The first and the last of these are salient here.  When labor supply outstrips demand, price (wages) will tend to go down, even under vigorous competition among employers.   And on the other end of the spectrum, where demand outstrips supply, really only collusion among employers can serve to keep wages from rising.

That’s not confined to labor or sports markets, but it does help explain why I think Labor law and Antitrust law are the equivalent of the out-of-bounds lines on the sports-economic playing field, one designed to prevent wage suppression when sports labor supply is too high for demand and one where it is too low.  Examples will help make this clear.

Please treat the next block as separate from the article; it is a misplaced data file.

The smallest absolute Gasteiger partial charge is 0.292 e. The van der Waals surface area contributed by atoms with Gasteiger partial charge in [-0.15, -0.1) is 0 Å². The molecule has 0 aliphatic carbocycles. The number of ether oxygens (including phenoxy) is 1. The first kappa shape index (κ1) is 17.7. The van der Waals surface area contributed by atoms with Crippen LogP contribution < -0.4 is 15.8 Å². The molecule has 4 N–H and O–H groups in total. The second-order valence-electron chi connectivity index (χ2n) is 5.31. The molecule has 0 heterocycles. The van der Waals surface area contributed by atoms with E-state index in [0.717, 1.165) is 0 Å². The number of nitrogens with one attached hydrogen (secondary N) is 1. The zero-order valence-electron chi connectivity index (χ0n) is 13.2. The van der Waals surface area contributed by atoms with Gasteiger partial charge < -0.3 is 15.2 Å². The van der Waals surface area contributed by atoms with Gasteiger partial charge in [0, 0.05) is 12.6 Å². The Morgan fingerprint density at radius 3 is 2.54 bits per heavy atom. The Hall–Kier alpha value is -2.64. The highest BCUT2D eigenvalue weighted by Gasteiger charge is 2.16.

The case of demand for sports-labor exceeding supply is all around us, especially as college football season is gearing up for another late summer and fall of fabulous Saturdays.  Starting-quality FBS-level football talent is fairly scarce and so even though there is no minimum required athletic scholarship (I’ll use the NCAA term “grant-in-aid” or “GIA” throughout this article to mean athletic scholarship) in FBS per NCAA rules, it is extremely rare to see anyone who plays FBS football get anything less than the maximum-allowed GIA. And similarly, even though FBS rules only require a team to have 70 players receiving a GIA, it is rare to see fewer than 80 full GIAs given and more common to see all allowed (85) GIAs given by almost every team, year after year.  As a matter of economics, this is strong evidence that demand for talent outstrips supply.  if this were not the case, we would see a lot of schools making 70 full GIA offers and then skimping on the other 15 players — using walk-ons, offering 10% scholarships, etc.  but they don’t and this is because the cost to the team of replacing one highly-rated full GIA-worthy player with a less-qualified athlete is higher than the cost of that scholarship, and competition (such as it is) from other teams drives up the price.